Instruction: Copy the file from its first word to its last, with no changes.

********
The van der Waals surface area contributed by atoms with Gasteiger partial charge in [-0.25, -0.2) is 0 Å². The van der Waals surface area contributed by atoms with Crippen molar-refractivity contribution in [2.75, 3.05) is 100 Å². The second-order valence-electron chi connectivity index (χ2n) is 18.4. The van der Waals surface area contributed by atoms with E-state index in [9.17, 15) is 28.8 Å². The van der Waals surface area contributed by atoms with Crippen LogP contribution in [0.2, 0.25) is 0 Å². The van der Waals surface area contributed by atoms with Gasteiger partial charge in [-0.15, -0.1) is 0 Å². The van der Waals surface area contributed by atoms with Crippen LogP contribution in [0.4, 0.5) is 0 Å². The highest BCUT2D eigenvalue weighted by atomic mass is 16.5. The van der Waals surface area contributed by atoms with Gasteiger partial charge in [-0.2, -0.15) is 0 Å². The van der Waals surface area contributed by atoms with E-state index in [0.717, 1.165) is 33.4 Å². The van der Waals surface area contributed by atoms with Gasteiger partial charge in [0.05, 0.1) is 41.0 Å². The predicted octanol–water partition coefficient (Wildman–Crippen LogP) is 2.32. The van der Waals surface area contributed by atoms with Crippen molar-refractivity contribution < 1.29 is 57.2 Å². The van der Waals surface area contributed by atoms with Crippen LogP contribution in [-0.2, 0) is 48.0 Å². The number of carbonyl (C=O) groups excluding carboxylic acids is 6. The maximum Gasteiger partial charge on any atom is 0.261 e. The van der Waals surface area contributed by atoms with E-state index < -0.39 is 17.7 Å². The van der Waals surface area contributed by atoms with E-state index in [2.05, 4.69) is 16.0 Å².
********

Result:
The van der Waals surface area contributed by atoms with Gasteiger partial charge in [-0.25, -0.2) is 0 Å². The van der Waals surface area contributed by atoms with Crippen molar-refractivity contribution in [2.75, 3.05) is 100 Å². The second-order valence-electron chi connectivity index (χ2n) is 18.4. The van der Waals surface area contributed by atoms with E-state index in [9.17, 15) is 28.8 Å². The van der Waals surface area contributed by atoms with Crippen LogP contribution in [0.2, 0.25) is 0 Å². The van der Waals surface area contributed by atoms with Gasteiger partial charge in [-0.15, -0.1) is 0 Å². The van der Waals surface area contributed by atoms with Crippen LogP contribution in [0.4, 0.5) is 0 Å². The highest BCUT2D eigenvalue weighted by atomic mass is 16.5. The van der Waals surface area contributed by atoms with Gasteiger partial charge in [-0.2, -0.15) is 0 Å². The van der Waals surface area contributed by atoms with E-state index in [0.717, 1.165) is 33.4 Å². The van der Waals surface area contributed by atoms with Gasteiger partial charge in [0.05, 0.1) is 41.0 Å². The predicted octanol–water partition coefficient (Wildman–Crippen LogP) is 2.32. The van der Waals surface area contributed by atoms with Crippen molar-refractivity contribution < 1.29 is 57.2 Å². The van der Waals surface area contributed by atoms with Crippen LogP contribution in [-0.2, 0) is 48.0 Å². The number of carbonyl (C=O) groups excluding carboxylic acids is 6. The maximum Gasteiger partial charge on any atom is 0.261 e. The van der Waals surface area contributed by atoms with E-state index < -0.39 is 17.7 Å². The van der Waals surface area contributed by atoms with E-state index in [2.05, 4.69) is 16.0 Å².